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Too few jobs for junior doctors

24th April 2007

A British Medical Association (BMA) survey has revealed that half of the UK’s trainee doctors would leave the country if they fail to get an NHS training position.

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The BMA is so worried about a mass exodus of trainee medics that it has asked to meet with the government to discuss the results of the poll.  It is estimated that there are 10,000 more applicants than there are positions available meaning the UK is paying to train doctors it may never employ as they leave for positions abroad rather than settle for a service grade NHS job which does not include any training. Dr Jo Hilborne from the BMA’s Junior Doctors Committee said, "The NHS could lose thousands of its best young doctors simply because of poor planning.  It's unfair on them, it's unfair on their patients, and it's unfair on the taxpayers who've funded their training."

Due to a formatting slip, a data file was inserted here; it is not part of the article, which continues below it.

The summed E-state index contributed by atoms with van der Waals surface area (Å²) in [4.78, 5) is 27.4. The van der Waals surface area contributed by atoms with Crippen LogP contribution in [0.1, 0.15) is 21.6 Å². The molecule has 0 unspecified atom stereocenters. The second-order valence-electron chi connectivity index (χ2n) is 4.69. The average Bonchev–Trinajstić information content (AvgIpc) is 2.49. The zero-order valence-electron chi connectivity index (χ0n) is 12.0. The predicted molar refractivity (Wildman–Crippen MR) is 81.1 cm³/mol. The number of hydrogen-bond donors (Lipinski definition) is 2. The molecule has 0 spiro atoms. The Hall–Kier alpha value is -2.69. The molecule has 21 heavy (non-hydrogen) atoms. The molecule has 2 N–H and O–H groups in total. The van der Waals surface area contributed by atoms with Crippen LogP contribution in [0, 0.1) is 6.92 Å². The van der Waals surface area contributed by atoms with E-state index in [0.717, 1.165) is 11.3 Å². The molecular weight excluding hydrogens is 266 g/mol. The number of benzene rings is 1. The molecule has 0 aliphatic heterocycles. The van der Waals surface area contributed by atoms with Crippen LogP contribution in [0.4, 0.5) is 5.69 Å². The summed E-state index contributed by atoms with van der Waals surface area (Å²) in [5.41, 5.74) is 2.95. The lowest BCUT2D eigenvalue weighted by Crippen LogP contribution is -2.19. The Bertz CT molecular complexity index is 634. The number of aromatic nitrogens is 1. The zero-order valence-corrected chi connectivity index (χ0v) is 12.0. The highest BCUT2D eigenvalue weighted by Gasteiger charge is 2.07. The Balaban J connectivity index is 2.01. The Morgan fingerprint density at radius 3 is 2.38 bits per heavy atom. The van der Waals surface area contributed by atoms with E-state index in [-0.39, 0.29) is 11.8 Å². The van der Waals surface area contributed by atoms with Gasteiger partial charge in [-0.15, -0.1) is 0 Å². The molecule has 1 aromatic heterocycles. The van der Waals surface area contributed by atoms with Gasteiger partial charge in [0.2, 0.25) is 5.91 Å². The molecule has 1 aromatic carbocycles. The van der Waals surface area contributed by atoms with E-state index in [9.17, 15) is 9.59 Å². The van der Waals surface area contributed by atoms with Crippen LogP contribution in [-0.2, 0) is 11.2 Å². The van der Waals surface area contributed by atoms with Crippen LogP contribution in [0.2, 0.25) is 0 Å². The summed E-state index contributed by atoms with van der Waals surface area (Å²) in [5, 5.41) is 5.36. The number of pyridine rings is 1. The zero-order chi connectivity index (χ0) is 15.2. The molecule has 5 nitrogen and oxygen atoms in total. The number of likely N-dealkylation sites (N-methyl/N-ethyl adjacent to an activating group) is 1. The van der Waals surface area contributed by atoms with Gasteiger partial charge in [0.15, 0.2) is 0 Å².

The BMA survey of 650 junior doctors found that of the two thirds who would not consider a service grade NHS job, 39% would seek work as a doctor outside of the health service whereas 44% would consider leaving medicine altogether.  A small percentage said they had already secured work overseas.

The Department of Health said it accepted that some trainee doctors do choose to work abroad but that many returned to the NHS.  Tony Blair said the health service finally had enough trained nurses and doctors to be in a position of growth.

 

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